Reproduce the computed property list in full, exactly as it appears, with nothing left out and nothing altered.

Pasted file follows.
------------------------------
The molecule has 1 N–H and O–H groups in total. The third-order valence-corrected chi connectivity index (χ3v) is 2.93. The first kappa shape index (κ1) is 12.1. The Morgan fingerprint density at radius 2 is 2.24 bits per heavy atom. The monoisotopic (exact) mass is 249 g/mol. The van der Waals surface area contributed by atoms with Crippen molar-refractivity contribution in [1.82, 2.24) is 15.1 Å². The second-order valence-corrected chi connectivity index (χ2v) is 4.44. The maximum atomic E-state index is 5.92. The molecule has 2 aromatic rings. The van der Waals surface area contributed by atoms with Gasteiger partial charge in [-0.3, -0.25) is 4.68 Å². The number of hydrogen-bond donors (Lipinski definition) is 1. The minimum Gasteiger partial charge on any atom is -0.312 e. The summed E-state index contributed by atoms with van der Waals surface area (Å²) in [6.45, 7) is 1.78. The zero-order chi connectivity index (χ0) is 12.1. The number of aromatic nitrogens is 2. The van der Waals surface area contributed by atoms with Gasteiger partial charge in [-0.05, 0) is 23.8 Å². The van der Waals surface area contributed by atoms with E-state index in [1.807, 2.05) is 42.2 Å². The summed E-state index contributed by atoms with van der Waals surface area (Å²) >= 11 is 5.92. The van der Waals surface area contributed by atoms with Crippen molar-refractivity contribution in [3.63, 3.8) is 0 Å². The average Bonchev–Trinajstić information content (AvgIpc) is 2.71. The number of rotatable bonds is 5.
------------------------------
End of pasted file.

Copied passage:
The molecule has 1 N–H and O–H groups in total. The third-order valence-corrected chi connectivity index (χ3v) is 2.93. The first kappa shape index (κ1) is 12.1. The Morgan fingerprint density at radius 2 is 2.24 bits per heavy atom. The monoisotopic (exact) mass is 249 g/mol. The van der Waals surface area contributed by atoms with Crippen molar-refractivity contribution in [1.82, 2.24) is 15.1 Å². The second-order valence-corrected chi connectivity index (χ2v) is 4.44. The maximum atomic E-state index is 5.92. The molecule has 2 aromatic rings. The van der Waals surface area contributed by atoms with Gasteiger partial charge in [-0.3, -0.25) is 4.68 Å². The number of hydrogen-bond donors (Lipinski definition) is 1. The minimum Gasteiger partial charge on any atom is -0.312 e. The summed E-state index contributed by atoms with van der Waals surface area (Å²) in [6.45, 7) is 1.78. The zero-order chi connectivity index (χ0) is 12.1. The number of aromatic nitrogens is 2. The van der Waals surface area contributed by atoms with Gasteiger partial charge in [-0.05, 0) is 23.8 Å². The van der Waals surface area contributed by atoms with E-state index in [1.807, 2.05) is 42.2 Å². The summed E-state index contributed by atoms with van der Waals surface area (Å²) >= 11 is 5.92. The van der Waals surface area contributed by atoms with Crippen molar-refractivity contribution in [3.63, 3.8) is 0 Å². The average Bonchev–Trinajstić information content (AvgIpc) is 2.71. The number of rotatable bonds is 5.